After teasing its arrival for more than a week with a series of largely uninformative detail images, the Italian supercar maker finally showed its latest bad-attitude bull in the form of a superlight technology exercise, the Lamborghini Sesto Elemento. The name means "sixth element, reflecting the position of carbon in the periodic table and a new type of "Forged Carbon" material used throughout. That comprehensive utilization, which encompasses its bodywork, tub, interior and even a number of suspension components, yields a vehicle that weighs a mere 2,202 pounds.
Although Lamborghini has been progressively expanding its use of carbon-fiber reinforced plastic materials (CFRP) since it first introduced them on the 1985 Countach, Stephan Winkelmann, President and CEO of Automobili Lamborghini, indicated this stunning one-off will set a new and even higher benchmark for ensuing generations of vehicles from Sant'Agata Bolognese. "Systematic lightweight engineering is crucial for future super sports cars: for the most dynamic performance, as well as for low emissions. We will apply this technological advantage right across our model range. Every future Lamborghini will be touched by the spirit of the Sesto Elemento."
The Forged Carbon solution
Technological heart of the Sesto Elemento, the Forged Carbon composite was co-developed with Boeing and the University of Washington through Lamborghini's Advanced Composite Structures Laboratory (ACSL) located there. It provides nearly all of the strength and rigidity of conventional carbon fiber but costs significantly less to produce and does not require an autoclave for curing. The Sesto Elemento is the first automotive application of Forged Carbon, but it clearly won't be the last.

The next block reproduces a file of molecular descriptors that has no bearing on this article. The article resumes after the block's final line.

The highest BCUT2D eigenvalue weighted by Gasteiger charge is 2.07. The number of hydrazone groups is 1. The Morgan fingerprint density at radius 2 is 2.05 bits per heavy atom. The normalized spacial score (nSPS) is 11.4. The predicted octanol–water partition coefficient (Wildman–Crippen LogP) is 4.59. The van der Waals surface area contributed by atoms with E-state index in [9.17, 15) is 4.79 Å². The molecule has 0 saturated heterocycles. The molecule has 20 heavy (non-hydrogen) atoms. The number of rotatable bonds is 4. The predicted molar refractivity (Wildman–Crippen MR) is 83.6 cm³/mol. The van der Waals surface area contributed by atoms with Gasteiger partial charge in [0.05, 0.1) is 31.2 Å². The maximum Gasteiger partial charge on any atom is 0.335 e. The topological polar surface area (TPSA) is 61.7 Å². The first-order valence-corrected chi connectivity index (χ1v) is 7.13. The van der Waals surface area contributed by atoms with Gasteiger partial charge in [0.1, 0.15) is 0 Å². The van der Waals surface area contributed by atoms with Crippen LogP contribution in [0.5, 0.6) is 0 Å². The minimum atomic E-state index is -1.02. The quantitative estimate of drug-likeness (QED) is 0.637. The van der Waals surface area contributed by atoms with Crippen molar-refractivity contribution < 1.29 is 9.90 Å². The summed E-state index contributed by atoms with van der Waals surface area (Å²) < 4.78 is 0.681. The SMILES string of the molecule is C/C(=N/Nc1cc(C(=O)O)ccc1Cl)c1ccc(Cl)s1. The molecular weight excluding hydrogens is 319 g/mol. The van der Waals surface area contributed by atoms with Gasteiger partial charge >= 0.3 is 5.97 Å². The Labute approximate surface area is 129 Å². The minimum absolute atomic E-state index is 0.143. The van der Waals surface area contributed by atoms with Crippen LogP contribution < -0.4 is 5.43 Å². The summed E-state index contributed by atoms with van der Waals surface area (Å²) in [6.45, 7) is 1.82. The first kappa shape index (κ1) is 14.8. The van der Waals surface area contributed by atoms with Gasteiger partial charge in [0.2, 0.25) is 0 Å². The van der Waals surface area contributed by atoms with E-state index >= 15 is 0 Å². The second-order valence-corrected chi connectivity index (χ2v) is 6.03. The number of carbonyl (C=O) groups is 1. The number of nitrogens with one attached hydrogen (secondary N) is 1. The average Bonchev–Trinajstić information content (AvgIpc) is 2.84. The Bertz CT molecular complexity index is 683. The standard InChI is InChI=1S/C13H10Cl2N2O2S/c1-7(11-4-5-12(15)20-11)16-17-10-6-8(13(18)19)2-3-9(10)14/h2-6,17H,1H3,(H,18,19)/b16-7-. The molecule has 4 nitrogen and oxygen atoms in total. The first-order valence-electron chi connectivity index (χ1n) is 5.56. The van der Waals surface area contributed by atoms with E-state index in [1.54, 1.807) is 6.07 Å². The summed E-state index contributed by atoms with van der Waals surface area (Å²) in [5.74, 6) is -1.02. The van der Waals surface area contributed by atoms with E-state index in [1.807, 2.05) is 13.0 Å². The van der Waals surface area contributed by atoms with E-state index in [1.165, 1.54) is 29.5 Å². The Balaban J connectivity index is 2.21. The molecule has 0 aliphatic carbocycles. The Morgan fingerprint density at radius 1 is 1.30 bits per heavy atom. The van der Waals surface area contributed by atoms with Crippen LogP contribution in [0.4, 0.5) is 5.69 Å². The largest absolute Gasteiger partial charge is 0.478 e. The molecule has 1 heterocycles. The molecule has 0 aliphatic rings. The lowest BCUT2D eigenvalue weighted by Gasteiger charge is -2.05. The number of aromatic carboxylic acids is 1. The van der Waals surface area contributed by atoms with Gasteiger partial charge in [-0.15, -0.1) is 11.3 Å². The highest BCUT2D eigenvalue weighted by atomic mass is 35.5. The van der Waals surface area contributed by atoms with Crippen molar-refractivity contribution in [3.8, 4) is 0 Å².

Stylistically the Sesto Elemento picks up where Lambo's limited-edition Reventon Coupe and Convertible left off, bringing a healthy dose of stealth flair to its angular contours. Inside, the car is even more Spartan. While it does boast driver-centric features like a tilt/telescoping steering column and power-adjustable pedals, the floor, roof, door panels and console are all bare CFRP. Even the padded seat cushions are affixed directly to their carbon fiber frames and just three peizo-electric buttons grace the console -- one to start the engine, one to select reverse and one to operate the lights.
This mid-engine road-rager borrows the 570-horsepower/5.2-lter V10 from the Gallardo LP 570-4 Superleggera, which is matched with an automated six-speed paddle-shifted transmission and Lambo's sophisticated full-time all-wheel drive system. That motivation coupled with the car's incredibly low mass allows it to run 0-60 mph in 2.5-seconds and reach a top speed well in excess of 186 mph. Lamborghini fans definitely have reason to believe in the future.